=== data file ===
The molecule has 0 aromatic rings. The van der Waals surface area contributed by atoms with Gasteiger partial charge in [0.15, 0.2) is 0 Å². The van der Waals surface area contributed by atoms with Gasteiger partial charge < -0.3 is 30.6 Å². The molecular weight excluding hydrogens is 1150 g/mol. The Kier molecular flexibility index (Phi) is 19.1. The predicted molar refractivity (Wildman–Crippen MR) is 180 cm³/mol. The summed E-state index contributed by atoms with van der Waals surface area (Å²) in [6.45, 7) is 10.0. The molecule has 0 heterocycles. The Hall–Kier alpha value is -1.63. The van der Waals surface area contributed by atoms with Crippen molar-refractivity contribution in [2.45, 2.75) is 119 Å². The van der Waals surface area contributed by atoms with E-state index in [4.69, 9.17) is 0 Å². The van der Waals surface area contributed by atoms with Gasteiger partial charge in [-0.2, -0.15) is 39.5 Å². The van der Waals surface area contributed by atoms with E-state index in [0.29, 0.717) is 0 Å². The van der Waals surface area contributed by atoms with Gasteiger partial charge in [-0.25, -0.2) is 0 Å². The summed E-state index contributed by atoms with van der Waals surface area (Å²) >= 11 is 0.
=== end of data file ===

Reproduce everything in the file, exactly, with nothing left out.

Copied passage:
The molecule has 0 aromatic rings. The van der Waals surface area contributed by atoms with Gasteiger partial charge in [0.15, 0.2) is 0 Å². The van der Waals surface area contributed by atoms with Gasteiger partial charge < -0.3 is 30.6 Å². The molecular weight excluding hydrogens is 1150 g/mol. The Kier molecular flexibility index (Phi) is 19.1. The predicted molar refractivity (Wildman–Crippen MR) is 180 cm³/mol. The summed E-state index contributed by atoms with van der Waals surface area (Å²) in [6.45, 7) is 10.0. The molecule has 0 heterocycles. The Hall–Kier alpha value is -1.63. The van der Waals surface area contributed by atoms with Crippen molar-refractivity contribution in [2.45, 2.75) is 119 Å². The van der Waals surface area contributed by atoms with E-state index in [4.69, 9.17) is 0 Å². The van der Waals surface area contributed by atoms with Gasteiger partial charge in [-0.2, -0.15) is 39.5 Å². The van der Waals surface area contributed by atoms with E-state index in [0.29, 0.717) is 0 Å². The van der Waals surface area contributed by atoms with Gasteiger partial charge in [-0.25, -0.2) is 0 Å². The summed E-state index contributed by atoms with van der Waals surface area (Å²) >= 11 is 0.